CR's Darrell Gravatt is about to receive a special honor.

Darrell Gravatt wants to make sure your kids are safe once they get behind the wheel.

Gravatt’s entire career has been as a school teacher, educating young minds. As chairman of the Caesar Rodney High School’s Driver’s Education Department, he wants to make sure young drivers know what they’re facing on the roads and that they gain all the skills needed to deal with modern driving.

Gravatt’s dedication has led to a Teacher as Hero Award, sponsored by State Farm Insurance and Philadelphia’s National Liberty Museum.

Principal Sherry Kijowski nominated Gravatt in the Good Neighbor category in December 2018. According to the museum, the award is presented to a driver’s education teacher who “has initiated or teaches driver safety with a heart by helping teen drivers to understand that driving is a responsibility as well as a privilege.”

Kijowski cited Gravatt’s work in creating a comprehensive driver’s education program by fostering partnerships with others in the community.

Students learn about dealing with distracted and impaired driving through the national SmartDrive program and how to handle encounters with law enforcement while behind the wheel. Local insurance agents brief students about the need for proper coverage and how good grades and an extended safe driving record can result in lower insurance costs.

Students also learn about giving the gift of life through organ donations and get the chance to hear from recipients.

Gravatt is the school’s liaison with Delaware’s Office of Highway Safety for its Choices Matter program, which focuses on distracted driving, and the Click It or Ticket campaign to educate teens on seatbelt use.

Gravatt benefited from the high school’s driving program himself. A Dover native, he learned how to drive while attending CR. Everyone in his family has attended a CR school and nine relatives work in the district.

After graduating with the Class of 1979, Gravatt earned an accounting degree from West Chester University and later a master’s degree in education at Wilmington College.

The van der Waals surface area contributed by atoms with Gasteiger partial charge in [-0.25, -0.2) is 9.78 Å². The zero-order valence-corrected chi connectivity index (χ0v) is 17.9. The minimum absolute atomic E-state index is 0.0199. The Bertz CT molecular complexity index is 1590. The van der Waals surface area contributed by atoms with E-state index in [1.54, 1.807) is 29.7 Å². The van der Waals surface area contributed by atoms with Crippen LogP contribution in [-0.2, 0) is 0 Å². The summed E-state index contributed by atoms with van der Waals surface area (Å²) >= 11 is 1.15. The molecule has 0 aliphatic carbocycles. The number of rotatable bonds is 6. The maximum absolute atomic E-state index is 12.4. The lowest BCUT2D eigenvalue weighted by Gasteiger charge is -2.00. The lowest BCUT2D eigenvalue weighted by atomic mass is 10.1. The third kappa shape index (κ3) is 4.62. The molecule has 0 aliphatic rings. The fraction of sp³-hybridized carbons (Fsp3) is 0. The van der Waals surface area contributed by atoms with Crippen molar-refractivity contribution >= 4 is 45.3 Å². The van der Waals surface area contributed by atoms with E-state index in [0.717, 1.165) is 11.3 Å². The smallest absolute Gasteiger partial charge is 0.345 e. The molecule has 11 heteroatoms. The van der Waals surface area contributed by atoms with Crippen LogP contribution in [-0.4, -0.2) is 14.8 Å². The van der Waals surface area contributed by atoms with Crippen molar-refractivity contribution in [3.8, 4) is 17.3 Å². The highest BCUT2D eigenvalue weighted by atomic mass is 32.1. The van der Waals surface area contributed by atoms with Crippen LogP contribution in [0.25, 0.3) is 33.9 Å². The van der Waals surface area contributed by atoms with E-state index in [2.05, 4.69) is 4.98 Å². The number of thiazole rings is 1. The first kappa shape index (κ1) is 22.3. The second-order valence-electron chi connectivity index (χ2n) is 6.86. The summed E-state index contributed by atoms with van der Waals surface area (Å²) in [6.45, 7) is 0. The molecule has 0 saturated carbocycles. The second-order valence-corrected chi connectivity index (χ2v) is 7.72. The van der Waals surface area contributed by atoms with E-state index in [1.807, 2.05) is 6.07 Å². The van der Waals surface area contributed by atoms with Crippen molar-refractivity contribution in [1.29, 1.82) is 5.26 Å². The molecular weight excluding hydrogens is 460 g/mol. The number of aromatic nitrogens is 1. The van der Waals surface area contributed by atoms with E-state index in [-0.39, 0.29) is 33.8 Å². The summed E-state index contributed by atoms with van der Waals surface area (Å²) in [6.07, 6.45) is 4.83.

His career began with teaching social studies in the Woodbridge School District.

“I went into education because I wanted to help young people achieve success in school and throughout the rest of their lives,” he said.

In addition to chairing the Driver’s Education Department, Gravatt is a member of the school’s Development Arts Curriculum Council and coaches boys and girls varsity soccer.

What led you to develop CR’s current driver’s education program?

[It] requires a wide range of skills, knowledge and abilities. Students will be dealing with insurance agents, police officers and the Department of Motor Vehicles periodically through the rest of their lives. So, in driver’s education, we expose them to these people and they share their knowledge and experience to our students. Our students can freely ask questions, which fosters an initial positive experience with these professionals.

What has been the greatest personal reward you’ve received when students complete your course?

I love to see the students’ eyes light up upon receiving their Blue Certificate, which they take to DMV to get their level one permit. I also enjoy helping students achieve their goal of being able to drive without help.

What is the greatest error young student drivers make and how do you combat this?

Students often initially don’t like to be the decision maker. But when they sit in the driver’s seat, for the most part, they make decisions, and I offer them feedback on their decisions. By implementing this style, students tend to get better quickly.